Such premature promises inspired the tired. However, when arms were finally put down, industry was ill prepared to make good on those promises. Depression-lean corporations had grown fat on the fruit of remarkably short military product development and production life cycles, but retooling for the civilian market would take months—maybe years. Material was scarce and true product evolution was in the far distance. Nevertheless, a few inventive entrepreneurs refused to wait.

By August 1946, a series of optimistic conversations with Charles Thomas and Norman Richardson had convinced Louis Horwitz that the trio could manufacture their own baby cars. Horwitz would provide financing, Richardson would contribute inventions and ideas, and Thomas would design. With pen in hand, Horwitz carefully wordsmithed his appeal to potential investors in a cursive style that only he could read. Once satisfied, he carefully typed his proposal on Lou Horwitz Motor Sales letterhead:

I wish I could sit down with you in person and tell you in detail of the great opportunity you are about to read because you are one of the few men in the country who are capable of understanding this very confidential and very unusual letter and acting upon it, knowing it is possibly one of the most important letters that you have ever read, and is certainly one of the most important I’ve ever written. I am seeking the financial aid of a limited group of men who are pioneers in a 20th Century America. Men who have the courage and faith to support new ideas and have the determination and fighting spirit that has made this country possible. As you know, it was individuals of this type who have built the great auto industry to its present position in the world. Their vision and foresight has made it possible to earn unlimited millions yearly consistently from the humble beginning…this same opportunity exists today. I have the special unbridled enthusiasm and determination that has made this country great. And the free enterprise that keeps it great. Are you a 20th Century pioneer? Are you interested in becoming one of the limited group?

Nine months later, a well-proportioned three-passenger convertible emerged from Richardson’s modest garage. Its jet black finish glistened in stark contrast to its top of white sail cloth with a narrow, wrap-around Lucite rear window. The little car shared many similarities with the contemporary Bobbi-Kar sport roadster convertible prototype, including slab-sided styling, rear engine placement, and general proportions. However, Thomas’s superior design skill was evident. He recognized the aesthetic importance of a front-mounted grille, even though it was unnecessary for a rear-engine car, so two horizontal chrome strips spanned the distance between two sealed beam headlights mounted just above the sturdy front bumper. The 4-cylinder, 26-horsepower Continental engine powered the rear wheels through an automatic planetary transmission. The Midget chassis also featured independent suspension on all four 12-inch wheels.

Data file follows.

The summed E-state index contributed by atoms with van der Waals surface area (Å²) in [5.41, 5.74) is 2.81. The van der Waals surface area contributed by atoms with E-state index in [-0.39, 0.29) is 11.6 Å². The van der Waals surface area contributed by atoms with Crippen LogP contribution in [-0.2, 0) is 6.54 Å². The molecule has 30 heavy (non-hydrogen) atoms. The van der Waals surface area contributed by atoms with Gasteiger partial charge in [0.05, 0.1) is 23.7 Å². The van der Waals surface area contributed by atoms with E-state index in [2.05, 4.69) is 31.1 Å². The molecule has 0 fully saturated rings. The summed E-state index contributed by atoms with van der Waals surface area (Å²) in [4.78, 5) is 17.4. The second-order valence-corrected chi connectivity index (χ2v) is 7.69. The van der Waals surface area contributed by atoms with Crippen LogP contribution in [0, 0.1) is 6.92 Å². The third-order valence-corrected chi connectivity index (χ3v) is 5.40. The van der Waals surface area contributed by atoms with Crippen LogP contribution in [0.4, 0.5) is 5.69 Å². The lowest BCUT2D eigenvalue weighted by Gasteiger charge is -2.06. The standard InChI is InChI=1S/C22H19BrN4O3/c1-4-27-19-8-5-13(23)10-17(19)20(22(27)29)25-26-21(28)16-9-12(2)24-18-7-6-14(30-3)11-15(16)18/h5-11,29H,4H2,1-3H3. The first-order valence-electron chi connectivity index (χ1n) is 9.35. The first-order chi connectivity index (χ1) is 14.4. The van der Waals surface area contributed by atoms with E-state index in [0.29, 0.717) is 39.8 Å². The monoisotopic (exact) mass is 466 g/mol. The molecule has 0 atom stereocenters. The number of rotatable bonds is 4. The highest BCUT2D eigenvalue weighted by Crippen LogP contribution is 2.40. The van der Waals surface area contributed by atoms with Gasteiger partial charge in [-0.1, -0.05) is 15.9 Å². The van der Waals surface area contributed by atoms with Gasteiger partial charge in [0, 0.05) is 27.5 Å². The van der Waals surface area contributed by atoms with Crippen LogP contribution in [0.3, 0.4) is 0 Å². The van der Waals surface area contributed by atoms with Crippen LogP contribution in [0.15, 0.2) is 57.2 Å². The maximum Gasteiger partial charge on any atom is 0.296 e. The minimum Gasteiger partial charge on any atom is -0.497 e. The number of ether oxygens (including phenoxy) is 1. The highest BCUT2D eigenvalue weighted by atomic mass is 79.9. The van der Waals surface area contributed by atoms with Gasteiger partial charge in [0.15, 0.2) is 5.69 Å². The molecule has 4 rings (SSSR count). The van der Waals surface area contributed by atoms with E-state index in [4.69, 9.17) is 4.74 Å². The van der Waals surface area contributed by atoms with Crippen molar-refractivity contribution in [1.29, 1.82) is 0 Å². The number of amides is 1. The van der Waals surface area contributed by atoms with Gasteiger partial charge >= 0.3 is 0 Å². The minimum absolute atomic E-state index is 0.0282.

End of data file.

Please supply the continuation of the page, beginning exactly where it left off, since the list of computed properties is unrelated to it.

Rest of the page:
Lou Horwitz had predicted Playboy production would commence by May 1947, but delays were necessary. As production plans solidified, Charles Thomas completely redesigned the car. The rear-engine prototype proved far too complex to manufacture economically, so Thomas engineered a new front-engine, rear-wheel-drive chassis to carry a 4-cylinder, 48-horsepower Continental Model F-4124 engine. A unique front suspension system incorporated a knee-action coil spring design that provided an unusually stable ride; springs and shocks turned with the wheels. The grille now featured three horizontal chrome bars over an open ventilation area, and three chrome strips spanned the dashboard in the place where higher-priced cars carried a glove box.

Thomas even went a step further to devise a safer, fully retractable, all-steel hardtop. The turret was divided in the center where it folded and disappeared into a storage area behind the seat. In the down position, the front portion of the roof doubled as a tonneau cover.

Some columnists said Thomas may have lifted not only the steel convertible top idea, but the entire Playboy design, from Chrysler’s three sexy Thunderbolt concept cars of 1942, which had been designed by Alex Tremulis after he completed his work with American Bantam Car Company. The Thunderbolt’s one-piece aluminum top also tucked away behind the seat. In many ways, the new Playboy did resemble a miniature Thunderbolt.